“I have followed Eric Schmidt’s career over the past decade and believe he has had a bigger impact in the knowledge base of natural products of therapeutic potential and utility than any other academic investigator,” wrote one of his colleagues from a top research university. As a professor at the U for the past 15 years, Schmidt is a well-rounded scientist who maximizes his diversity of scientific training to make impactful, innovative discoveries applied across the world. An international leader in natural product biosynthesis, Schmidt was the first to show definitively that symbiotic microorganisms in animals produce anticancer agents. In essence, he discovered how evolution creates chemical diversity. His interdisciplinary research program focuses on microbiology, organic chemistry, genetic engineering and biotechnology to create drug therapies and improve human health. Schmidt uses “creativity, broad scope and technical mastery,” as one nominator put it, and his work has been published in over 80 research articles. He has been awarded many grants to further his research, including several from the National Institutes of Health. He earned his undergraduate and doctoral degrees from the University of California, San Diego.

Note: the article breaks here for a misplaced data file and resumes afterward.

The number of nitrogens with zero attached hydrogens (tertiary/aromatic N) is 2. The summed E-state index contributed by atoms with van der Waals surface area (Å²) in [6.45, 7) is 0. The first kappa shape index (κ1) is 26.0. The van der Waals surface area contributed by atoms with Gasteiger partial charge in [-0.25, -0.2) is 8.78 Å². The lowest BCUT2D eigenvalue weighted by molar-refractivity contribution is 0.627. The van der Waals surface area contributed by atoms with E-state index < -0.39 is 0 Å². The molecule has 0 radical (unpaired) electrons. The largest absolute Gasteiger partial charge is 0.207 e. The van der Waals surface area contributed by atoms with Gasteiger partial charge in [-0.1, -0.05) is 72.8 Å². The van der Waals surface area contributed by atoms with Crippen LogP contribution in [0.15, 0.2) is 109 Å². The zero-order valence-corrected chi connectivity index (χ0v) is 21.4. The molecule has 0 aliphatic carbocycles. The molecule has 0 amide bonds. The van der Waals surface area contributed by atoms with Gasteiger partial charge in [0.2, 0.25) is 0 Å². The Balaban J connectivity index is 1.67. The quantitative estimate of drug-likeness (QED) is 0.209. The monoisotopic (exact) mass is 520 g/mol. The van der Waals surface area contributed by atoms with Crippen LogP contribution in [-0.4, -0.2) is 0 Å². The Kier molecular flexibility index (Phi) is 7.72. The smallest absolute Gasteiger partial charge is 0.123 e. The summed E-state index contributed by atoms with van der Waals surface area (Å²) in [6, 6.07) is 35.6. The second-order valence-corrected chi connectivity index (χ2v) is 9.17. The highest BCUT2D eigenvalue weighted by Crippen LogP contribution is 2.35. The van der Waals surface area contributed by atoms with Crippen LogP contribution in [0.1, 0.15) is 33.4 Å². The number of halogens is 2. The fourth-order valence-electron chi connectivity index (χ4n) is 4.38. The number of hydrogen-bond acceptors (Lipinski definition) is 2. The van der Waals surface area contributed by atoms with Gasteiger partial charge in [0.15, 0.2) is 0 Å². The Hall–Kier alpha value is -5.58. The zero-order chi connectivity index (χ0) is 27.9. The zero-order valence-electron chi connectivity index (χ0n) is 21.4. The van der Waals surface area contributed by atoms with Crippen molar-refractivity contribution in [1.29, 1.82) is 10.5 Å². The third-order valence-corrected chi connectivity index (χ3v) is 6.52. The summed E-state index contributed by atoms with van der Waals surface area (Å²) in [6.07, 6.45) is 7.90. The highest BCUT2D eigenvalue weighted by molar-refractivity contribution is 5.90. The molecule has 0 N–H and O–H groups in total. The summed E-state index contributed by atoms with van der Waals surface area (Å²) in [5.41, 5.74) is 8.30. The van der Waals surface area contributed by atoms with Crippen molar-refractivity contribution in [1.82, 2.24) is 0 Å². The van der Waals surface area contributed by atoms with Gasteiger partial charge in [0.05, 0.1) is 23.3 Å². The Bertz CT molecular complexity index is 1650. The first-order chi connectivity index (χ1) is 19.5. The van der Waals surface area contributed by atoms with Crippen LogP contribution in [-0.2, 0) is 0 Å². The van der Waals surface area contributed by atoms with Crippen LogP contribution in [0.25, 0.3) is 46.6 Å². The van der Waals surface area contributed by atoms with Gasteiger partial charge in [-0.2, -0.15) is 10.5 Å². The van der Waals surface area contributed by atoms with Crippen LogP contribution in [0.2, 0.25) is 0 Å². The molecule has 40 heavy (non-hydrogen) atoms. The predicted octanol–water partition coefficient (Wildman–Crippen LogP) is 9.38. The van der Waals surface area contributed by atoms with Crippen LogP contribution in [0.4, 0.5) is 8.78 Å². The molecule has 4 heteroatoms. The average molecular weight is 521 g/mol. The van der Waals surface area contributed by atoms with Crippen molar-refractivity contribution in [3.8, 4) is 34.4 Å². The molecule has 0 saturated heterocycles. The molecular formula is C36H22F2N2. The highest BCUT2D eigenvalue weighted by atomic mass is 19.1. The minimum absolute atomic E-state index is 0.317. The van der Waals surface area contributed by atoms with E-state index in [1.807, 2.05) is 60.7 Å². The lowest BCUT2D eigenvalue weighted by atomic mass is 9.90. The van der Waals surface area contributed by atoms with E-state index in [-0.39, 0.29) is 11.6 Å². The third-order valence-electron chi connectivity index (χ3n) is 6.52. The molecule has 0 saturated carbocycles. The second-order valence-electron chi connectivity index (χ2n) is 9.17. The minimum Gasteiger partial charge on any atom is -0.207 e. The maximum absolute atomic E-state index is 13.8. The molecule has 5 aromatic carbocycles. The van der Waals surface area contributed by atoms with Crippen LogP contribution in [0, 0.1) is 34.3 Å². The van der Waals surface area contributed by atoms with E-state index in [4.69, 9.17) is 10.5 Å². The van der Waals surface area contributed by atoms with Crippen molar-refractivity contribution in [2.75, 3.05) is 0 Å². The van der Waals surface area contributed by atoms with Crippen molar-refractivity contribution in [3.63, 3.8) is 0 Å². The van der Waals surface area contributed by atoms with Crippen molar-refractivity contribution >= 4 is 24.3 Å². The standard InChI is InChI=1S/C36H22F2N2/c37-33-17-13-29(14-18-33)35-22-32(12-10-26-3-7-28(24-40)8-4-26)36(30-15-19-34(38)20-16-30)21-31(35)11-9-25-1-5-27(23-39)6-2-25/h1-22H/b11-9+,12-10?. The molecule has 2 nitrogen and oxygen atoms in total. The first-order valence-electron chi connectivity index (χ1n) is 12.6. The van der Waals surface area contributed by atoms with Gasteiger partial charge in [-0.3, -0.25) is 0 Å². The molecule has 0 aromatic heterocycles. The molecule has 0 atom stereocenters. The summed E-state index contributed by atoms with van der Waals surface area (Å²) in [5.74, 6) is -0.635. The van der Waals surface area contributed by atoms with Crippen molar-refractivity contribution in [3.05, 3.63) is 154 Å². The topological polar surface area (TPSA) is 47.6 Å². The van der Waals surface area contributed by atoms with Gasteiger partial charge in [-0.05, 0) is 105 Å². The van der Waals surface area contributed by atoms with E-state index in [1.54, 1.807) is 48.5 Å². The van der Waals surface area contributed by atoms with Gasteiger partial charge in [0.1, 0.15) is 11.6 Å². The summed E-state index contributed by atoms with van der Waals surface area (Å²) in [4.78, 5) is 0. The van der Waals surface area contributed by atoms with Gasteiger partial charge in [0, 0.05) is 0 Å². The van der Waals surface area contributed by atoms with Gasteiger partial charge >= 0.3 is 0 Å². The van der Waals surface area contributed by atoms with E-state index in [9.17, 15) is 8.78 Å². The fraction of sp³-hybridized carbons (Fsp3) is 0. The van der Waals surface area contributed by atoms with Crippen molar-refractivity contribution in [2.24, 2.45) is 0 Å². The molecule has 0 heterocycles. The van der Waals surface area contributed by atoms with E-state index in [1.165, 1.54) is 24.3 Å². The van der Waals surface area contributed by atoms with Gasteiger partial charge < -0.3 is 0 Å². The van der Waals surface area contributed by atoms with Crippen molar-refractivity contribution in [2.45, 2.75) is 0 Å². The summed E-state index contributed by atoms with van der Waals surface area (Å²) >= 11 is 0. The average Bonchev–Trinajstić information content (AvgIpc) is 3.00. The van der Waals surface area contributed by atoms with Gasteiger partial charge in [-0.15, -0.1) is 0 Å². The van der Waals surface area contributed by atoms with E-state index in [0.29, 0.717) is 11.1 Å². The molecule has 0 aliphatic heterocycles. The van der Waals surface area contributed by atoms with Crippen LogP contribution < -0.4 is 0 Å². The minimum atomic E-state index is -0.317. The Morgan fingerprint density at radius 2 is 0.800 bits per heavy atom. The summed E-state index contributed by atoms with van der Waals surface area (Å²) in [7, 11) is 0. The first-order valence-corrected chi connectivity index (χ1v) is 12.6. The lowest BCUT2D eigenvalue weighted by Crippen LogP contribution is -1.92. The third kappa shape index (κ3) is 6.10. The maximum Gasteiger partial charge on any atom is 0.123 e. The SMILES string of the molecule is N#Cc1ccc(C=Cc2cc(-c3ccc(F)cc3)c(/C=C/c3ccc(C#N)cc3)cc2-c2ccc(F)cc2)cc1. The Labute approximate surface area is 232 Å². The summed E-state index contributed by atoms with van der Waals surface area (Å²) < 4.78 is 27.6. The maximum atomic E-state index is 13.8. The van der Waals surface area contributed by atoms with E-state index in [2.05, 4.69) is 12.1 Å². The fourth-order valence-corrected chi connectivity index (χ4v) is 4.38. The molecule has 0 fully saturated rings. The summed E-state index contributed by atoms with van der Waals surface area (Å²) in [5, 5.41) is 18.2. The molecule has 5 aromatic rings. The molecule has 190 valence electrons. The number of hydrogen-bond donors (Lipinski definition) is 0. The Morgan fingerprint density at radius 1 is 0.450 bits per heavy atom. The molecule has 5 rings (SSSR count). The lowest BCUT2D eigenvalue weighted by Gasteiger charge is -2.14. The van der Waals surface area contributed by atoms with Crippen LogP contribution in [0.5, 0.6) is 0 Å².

Distinguished Faculty Service Award
“I cannot think of another professor who has worked so tirelessly to address the lack of access to justice for those who are homeless in our community. Nor can anyone compare to her when it comes to instilling the value of service,” said a nominator. As a U professor of law for 16 years, Anderson has formed a community to help the less fortunate within Utah and surrounding states. Along with her decades-long service delivering free legal service to the homeless, she helped found a nonprofit called the Rocky Mountain Innocence Center in 2000 that represents wrongfully convicted individuals in Utah, Nevada and Wyoming. What started as a small nonprofit blossomed into a law school innocence course, an externship at four different law schools and a leading pro bono agency in national innocence law and policy. Center volunteers, including Anderson, litigate hotly contested cases and advocate for legislative changes. She is motivated by the belief that success is measured by how many lives you touch. Anderson has won numerous awards, including the Christine M. Durham Woman Lawyer of the Year award and the Pro Bono Lawyer of the Year by the Utah State Bar. She earned both her undergraduate and law degrees from the University of Utah.